WordPress Plugin or Custom Template?

I was playing around with WordPress, trying to create some custom functionality on a page and I quickly ran into a quandary. When do you put code in a plugin and when do you put it in your theme/child theme? It turns out the answer is not what you think, or at least what I thought.

My original thought was, let’s try to keep as much custom functionality out of my theme. That way, if I decide at some point to change themes, that transition will go much smoother without the theme dependencies. However, that independence comes with a serious cost.

In my case I had a bunch of server code that I wanted to call via AJAX. I also had some JavaScript that issued those AJAX calls. I figured it would be good practice to bundle the whole thing up into a plugin. The php code in the plugin was ensuring the JS was in the page by calling wp_enqueue_script(). Unfortunately, what I didn’t realize (I’m pretty new to WordPress here, so forgive me), is that my JS is then going to be included on every single page served up by my site, not just the ones I want.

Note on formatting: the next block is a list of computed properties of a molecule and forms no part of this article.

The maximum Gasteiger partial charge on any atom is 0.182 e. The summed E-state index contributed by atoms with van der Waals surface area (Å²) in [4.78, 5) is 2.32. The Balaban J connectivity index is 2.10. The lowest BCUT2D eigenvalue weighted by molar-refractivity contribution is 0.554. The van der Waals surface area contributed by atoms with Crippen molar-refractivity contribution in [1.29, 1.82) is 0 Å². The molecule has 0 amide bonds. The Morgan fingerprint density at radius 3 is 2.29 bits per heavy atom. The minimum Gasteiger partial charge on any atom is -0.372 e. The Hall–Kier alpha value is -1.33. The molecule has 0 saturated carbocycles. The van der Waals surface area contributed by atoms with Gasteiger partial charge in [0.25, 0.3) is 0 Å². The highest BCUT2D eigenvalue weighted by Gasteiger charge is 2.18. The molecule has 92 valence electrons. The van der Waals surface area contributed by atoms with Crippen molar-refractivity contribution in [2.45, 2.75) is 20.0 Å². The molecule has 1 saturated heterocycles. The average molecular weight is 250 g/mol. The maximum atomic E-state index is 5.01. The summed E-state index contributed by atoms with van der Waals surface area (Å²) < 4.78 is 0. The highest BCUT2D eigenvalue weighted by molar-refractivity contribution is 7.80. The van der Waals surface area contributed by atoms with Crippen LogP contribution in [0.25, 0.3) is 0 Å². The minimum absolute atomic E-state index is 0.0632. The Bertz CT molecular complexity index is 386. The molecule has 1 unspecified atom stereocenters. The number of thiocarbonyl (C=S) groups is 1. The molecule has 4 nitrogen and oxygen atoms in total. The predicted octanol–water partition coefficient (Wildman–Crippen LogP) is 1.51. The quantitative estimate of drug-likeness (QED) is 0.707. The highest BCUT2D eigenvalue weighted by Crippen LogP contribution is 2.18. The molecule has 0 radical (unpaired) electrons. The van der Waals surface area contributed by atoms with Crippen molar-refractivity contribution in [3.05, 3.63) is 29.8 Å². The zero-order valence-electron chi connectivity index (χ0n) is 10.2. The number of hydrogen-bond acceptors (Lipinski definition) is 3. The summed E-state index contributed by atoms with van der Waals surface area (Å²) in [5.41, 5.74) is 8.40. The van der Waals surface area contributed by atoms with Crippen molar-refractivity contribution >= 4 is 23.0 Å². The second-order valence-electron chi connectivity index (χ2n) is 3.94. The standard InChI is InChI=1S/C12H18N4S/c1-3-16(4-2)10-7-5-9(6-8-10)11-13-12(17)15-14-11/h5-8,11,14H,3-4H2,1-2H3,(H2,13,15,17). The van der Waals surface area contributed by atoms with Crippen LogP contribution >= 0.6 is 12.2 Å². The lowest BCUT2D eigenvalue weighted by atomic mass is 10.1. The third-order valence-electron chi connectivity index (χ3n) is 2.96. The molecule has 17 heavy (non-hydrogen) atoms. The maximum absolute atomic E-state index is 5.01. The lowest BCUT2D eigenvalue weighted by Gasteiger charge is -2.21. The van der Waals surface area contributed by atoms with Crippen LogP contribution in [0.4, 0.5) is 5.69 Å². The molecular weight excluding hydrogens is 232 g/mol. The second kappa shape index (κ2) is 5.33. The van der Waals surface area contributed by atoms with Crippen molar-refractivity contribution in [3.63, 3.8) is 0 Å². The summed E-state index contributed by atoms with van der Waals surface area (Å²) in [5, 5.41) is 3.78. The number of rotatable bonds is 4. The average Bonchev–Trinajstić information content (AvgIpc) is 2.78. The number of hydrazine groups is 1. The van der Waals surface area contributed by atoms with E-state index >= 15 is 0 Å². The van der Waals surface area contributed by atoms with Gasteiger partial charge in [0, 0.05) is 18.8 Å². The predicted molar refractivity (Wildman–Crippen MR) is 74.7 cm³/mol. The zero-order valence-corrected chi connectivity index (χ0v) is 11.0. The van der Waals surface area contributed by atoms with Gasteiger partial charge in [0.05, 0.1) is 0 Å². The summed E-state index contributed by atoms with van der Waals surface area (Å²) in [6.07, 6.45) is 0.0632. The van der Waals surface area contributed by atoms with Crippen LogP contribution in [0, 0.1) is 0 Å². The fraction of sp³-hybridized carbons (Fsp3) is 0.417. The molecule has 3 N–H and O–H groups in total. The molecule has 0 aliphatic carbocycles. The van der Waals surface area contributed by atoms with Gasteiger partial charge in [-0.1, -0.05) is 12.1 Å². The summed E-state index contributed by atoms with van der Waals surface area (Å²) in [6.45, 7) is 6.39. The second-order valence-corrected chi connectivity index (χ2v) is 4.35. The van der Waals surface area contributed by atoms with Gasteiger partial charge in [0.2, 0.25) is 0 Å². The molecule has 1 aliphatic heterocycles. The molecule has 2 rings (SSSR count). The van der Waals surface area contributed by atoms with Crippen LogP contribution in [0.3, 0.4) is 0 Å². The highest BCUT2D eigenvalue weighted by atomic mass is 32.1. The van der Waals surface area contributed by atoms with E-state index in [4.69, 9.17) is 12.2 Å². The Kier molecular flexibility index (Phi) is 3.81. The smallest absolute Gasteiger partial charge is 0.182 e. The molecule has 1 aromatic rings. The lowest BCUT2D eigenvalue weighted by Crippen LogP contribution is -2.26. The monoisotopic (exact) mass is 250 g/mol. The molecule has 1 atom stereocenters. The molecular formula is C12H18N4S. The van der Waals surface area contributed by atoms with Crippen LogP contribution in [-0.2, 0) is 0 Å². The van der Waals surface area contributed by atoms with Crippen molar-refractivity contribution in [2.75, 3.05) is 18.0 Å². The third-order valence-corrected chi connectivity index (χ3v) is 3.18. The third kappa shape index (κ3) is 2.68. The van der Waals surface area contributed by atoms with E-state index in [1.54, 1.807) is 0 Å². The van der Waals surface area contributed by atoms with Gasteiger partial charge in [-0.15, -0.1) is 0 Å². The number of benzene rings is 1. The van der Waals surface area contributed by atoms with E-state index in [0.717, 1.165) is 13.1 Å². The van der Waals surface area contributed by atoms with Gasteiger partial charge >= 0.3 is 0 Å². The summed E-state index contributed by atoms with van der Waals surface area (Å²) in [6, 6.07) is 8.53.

Unfortunately, there’s no easy way that I could find to say enqueue this script, but just for these pages. Correction. There is way, through theme templates. Just create a custom template, call wp_enqueue_script() from that page, and then wherever you want that functionality, just set the page’s template to your custom template.

Unfortunately, now my code is tied to my theme, which I really don’t like. Anyone have any suggestions?

Update: I figured this out.  Originally I was calling wp_enqueue_scripts directly from my plugin’s __construct().  Instead, now I added an action to call my add_scripts() function on the action wp_print_scripts.  In my add_scripts() function I can then test various conditionals such is_page(‘my-page’).  Using this technique I can ensure that my scripts only get included where I want.

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